The Bad Lands of the White river are also noted for their wealth of animal fossils, which have been found in such quantities as to cause geologists to believe that the vertebrates perished there in droves during a severe storm or flood.
This area extends from the mist meridian up the White river for about 120 m.
The superficial Miocene and Pliocene deposits in the west, above referred to, are underlaid by the White river groups of the Oligocene, whose outcrops of Brule clay and Chadron formation also have been mentioned.
This included, roughly speaking, all of the land between the Missouri River and the Black Hills and between the White River and the Big Cheyenne and a strip extending north from the Black Hills to the North Dakota line between the 102nd and 103rd meridians.
The White river and Hat Creek have carved canyons in deep lacustrine deposits, creating fantastic cliffs and buttes, bare of vegetation, gashed with drainage channels, and baked by the sun.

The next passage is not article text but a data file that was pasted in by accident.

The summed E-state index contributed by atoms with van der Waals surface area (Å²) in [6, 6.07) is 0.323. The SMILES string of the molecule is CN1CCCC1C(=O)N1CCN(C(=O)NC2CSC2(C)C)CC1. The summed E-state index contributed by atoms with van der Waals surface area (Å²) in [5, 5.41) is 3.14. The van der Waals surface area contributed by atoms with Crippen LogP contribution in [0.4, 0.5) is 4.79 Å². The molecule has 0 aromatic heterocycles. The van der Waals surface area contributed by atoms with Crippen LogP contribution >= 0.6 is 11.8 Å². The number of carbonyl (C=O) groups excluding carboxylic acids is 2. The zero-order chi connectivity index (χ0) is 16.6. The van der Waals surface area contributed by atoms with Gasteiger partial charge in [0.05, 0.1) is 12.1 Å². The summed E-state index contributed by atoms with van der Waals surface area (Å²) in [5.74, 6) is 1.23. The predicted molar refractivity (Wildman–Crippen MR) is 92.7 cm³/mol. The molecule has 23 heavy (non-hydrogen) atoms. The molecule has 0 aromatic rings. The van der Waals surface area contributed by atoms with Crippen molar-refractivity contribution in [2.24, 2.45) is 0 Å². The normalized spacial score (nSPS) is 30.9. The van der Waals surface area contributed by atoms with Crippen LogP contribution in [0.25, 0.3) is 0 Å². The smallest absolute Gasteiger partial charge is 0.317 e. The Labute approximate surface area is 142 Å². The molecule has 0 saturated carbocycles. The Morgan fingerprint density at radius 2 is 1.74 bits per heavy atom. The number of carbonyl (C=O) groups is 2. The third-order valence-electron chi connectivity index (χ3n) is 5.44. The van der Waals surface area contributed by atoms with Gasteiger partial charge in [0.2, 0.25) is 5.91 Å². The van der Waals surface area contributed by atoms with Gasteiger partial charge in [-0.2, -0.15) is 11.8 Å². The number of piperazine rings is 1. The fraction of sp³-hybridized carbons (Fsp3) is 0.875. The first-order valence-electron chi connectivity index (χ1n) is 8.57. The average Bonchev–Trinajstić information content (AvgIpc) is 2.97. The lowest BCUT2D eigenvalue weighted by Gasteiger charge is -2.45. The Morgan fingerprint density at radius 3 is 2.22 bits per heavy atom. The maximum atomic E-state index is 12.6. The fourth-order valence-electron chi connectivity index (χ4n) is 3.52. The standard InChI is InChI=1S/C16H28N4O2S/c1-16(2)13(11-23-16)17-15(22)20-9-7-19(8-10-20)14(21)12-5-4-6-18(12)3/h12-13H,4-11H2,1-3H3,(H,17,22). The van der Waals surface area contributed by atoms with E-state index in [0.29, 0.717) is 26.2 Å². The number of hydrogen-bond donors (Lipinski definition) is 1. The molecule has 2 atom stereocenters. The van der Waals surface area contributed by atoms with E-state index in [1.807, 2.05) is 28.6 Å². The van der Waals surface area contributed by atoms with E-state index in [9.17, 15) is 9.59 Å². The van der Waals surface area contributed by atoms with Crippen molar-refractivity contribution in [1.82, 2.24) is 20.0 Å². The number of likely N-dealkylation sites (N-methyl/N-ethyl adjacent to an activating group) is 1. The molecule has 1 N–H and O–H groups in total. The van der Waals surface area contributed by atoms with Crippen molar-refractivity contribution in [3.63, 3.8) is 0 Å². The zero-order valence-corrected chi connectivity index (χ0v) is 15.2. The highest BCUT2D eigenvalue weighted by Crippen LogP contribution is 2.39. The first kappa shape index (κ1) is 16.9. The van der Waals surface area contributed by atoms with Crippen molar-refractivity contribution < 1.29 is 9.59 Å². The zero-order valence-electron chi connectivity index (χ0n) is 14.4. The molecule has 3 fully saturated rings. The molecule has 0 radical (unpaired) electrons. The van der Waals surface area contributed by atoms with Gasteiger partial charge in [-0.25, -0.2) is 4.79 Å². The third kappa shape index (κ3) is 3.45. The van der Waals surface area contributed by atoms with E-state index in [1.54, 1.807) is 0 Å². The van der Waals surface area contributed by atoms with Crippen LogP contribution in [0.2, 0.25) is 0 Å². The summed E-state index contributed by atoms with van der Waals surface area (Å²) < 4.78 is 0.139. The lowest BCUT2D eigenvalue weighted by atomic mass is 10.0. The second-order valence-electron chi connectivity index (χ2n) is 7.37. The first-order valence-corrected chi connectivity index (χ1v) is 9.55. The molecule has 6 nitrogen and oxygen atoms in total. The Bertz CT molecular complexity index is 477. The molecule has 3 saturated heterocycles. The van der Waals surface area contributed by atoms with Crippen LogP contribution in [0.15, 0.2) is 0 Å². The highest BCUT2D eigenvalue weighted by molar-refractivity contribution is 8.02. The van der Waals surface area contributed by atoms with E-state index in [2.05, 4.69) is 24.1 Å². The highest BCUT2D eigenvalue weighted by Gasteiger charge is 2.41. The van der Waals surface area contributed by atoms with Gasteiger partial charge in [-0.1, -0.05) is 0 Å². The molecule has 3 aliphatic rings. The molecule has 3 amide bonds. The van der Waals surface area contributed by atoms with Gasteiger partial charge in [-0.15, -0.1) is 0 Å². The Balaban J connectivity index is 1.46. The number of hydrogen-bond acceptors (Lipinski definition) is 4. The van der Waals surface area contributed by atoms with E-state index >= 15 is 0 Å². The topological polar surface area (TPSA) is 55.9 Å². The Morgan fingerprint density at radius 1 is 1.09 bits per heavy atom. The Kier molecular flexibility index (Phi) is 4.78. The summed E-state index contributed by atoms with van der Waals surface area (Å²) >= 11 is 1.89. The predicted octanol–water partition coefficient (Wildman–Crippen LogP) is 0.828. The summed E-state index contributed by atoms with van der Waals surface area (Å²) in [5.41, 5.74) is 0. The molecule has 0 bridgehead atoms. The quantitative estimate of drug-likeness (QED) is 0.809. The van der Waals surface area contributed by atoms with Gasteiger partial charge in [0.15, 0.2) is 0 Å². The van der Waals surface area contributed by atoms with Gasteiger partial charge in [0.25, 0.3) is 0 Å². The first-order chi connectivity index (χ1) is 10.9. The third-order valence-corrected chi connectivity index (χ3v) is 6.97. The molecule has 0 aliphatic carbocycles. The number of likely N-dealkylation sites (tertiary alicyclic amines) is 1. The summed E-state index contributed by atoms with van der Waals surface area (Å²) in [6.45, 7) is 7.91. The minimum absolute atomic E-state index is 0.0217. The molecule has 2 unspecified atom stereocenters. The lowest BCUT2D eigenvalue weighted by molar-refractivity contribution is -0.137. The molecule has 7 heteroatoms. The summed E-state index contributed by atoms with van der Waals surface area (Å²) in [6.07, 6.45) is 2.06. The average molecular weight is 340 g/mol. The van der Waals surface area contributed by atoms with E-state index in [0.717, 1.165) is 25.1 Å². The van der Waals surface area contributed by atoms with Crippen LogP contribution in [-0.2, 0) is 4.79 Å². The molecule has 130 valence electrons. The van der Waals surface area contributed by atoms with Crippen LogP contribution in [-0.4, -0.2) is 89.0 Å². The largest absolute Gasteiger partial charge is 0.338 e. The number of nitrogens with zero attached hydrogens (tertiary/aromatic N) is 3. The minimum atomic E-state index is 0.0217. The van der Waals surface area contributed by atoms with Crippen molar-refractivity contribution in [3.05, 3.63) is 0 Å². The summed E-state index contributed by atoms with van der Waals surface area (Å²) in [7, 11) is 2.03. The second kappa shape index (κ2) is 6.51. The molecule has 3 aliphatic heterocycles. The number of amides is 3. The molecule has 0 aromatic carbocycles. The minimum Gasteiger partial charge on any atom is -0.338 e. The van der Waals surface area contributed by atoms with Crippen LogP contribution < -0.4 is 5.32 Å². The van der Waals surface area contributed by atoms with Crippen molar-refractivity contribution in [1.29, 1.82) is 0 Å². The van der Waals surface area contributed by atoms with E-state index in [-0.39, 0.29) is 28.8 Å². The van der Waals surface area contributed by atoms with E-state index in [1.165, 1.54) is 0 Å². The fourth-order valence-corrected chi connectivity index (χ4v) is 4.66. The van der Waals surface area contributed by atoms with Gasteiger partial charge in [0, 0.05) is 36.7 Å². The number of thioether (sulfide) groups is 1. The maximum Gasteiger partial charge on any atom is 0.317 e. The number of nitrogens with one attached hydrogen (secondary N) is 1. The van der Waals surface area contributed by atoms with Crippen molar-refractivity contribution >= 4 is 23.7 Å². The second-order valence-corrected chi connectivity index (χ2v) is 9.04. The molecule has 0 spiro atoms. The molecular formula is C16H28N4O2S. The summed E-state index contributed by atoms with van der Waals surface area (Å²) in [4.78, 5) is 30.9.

By way of the White river cut-off the Arkansas finds an additional outlet through the valley of that river in times of high water, and the White, when the current in its natural channel is deadened by the backwaters of the Mississippi, finds an outlet by the same cut-off through the valley of the Arkansas.
Fossil insects referable to the order have been found in Tertiary beds as old as the White River Oligocene of North America, and the Baltic amber, but nothing is known as to the previous history of the group.
In the south-west the results of this erosion are seen in an accentuated form in the region between the White river and the South Fork of the Cheyenne river, known as the Bad Lands or terres mauvaises.